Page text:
The entanglement of economy and environment, after all, is something the Stern report pointed out 14 years ago. If one of the agendas of the Civic University report is to rebalance the attention of universities towards the radical economic inequalities at play in their communities, then climate change and its impacts have to play a role in these calculations. Moreover, at a time when the UN Sustainable Development Goals (however flawed) are increasingly making their way into local government decision-making; at a time when many cities and towns are themselves taking the lead in setting ambitious carbon reduction goals, this absence in the report is hard to explain. It ignores what is already a defining challenge for many of the cities and communities in which universities are based.
There is, moreover, a clear opportunity to align the civic university and climate change agendas. Not least because civic collaboration of the sort envisaged by this excellent report works best not when it is a vague hand-waving memorandum-of-understanding type endeavour, but when people from different organisations come together to roll their sleeves up, learn from each other and figure out how to work on a shared matter of concern. And working out how to prevent and adapt to climate change is the mother of all shared concerns.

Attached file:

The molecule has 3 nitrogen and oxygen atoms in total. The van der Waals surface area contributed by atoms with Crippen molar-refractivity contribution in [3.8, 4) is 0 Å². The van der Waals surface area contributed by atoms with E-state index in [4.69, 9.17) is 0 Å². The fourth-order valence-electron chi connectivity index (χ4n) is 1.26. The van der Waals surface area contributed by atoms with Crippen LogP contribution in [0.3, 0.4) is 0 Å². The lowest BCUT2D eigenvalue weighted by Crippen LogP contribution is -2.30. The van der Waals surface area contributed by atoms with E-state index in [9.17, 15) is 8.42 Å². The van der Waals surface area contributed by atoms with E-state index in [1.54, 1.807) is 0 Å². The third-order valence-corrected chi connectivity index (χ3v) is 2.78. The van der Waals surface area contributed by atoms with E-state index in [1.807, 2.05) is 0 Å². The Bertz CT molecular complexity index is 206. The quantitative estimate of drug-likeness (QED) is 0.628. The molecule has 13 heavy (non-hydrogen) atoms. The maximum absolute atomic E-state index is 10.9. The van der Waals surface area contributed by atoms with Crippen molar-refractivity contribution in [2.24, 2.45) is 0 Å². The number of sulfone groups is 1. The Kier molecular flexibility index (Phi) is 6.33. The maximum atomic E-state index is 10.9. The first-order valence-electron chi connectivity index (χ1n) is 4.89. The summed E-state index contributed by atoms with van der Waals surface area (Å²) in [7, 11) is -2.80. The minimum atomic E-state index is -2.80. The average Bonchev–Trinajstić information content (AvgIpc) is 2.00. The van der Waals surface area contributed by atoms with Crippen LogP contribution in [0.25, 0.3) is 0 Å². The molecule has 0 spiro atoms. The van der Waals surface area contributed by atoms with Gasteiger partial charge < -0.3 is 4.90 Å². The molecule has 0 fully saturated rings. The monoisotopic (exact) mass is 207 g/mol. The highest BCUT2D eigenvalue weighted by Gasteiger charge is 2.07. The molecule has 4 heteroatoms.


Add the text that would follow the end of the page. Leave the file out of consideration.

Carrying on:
There are at least four clear areas for potential alignment:
- Climate change provides a creative motivation for research and education collaborations between universities and communities. Let’s look at what is happening in the city where I am currently working in Sweden. Here in Uppsala, universities, city leaders and business leaders have begun working together to actively reduce their carbon emissions 14% year on year. This sort of hugely ambitious challenge – far greater and faster than anything in the UK at present – brings significant educational and research opportunities from practical partnerships with the community. Elsewhere, in universities and cities in the UK with a similar shared agenda, as in Bristol, we see researchers, business leaders and community leaders coming together to begin to work out what it means to create cities that are carbon positive, create employment and provide housing and energy for everyone.
- A changing climate provides a powerful rationale for investing in adult education. Taking climate change seriously also aligns closely with the report’s calls to reinvigorate adult education. Any serious attempt to reconfigure the UK’s energy and infrastructure systems in lines with the Paris agreement, will involve significant shifts in employment. Adults in carbon intensive employment will need to be supported to develop new skills. The university system will need to adapt, welcoming older adults, supporting them to rapidly learn and innovate. Any Green New Deal requires Green New Universities able to respond to the interests and needs of older adults. Irrespective of Brexit, universities seeking to remain part of the European Research Area will need to engage with the challenge of green skills and innovation.